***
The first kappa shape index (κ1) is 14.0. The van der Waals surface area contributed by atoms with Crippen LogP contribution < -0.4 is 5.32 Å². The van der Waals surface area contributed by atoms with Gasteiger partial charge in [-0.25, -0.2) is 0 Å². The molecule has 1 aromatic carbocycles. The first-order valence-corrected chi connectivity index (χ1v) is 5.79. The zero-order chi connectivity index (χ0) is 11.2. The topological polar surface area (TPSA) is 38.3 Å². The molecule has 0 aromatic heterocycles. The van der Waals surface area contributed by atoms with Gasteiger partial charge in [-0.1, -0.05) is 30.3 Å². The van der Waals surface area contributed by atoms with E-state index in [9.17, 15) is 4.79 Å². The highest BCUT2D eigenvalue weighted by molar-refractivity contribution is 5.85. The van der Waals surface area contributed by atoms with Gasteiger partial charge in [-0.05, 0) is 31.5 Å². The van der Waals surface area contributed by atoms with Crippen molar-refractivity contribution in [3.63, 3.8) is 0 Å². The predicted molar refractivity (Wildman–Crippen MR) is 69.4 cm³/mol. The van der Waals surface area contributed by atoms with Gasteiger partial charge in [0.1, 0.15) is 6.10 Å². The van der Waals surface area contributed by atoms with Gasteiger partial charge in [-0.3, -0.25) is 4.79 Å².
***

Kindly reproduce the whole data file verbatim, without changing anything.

The first kappa shape index (κ1) is 14.0. The van der Waals surface area contributed by atoms with Crippen LogP contribution < -0.4 is 5.32 Å². The van der Waals surface area contributed by atoms with Gasteiger partial charge in [-0.25, -0.2) is 0 Å². The molecule has 1 aromatic carbocycles. The first-order valence-corrected chi connectivity index (χ1v) is 5.79. The zero-order chi connectivity index (χ0) is 11.2. The topological polar surface area (TPSA) is 38.3 Å². The molecule has 0 aromatic heterocycles. The van der Waals surface area contributed by atoms with Gasteiger partial charge in [-0.1, -0.05) is 30.3 Å². The van der Waals surface area contributed by atoms with E-state index in [9.17, 15) is 4.79 Å². The highest BCUT2D eigenvalue weighted by molar-refractivity contribution is 5.85. The van der Waals surface area contributed by atoms with Gasteiger partial charge in [-0.05, 0) is 31.5 Å². The van der Waals surface area contributed by atoms with Crippen molar-refractivity contribution in [3.63, 3.8) is 0 Å². The predicted molar refractivity (Wildman–Crippen MR) is 69.4 cm³/mol. The van der Waals surface area contributed by atoms with Gasteiger partial charge in [0.1, 0.15) is 6.10 Å². The van der Waals surface area contributed by atoms with Gasteiger partial charge in [-0.3, -0.25) is 4.79 Å².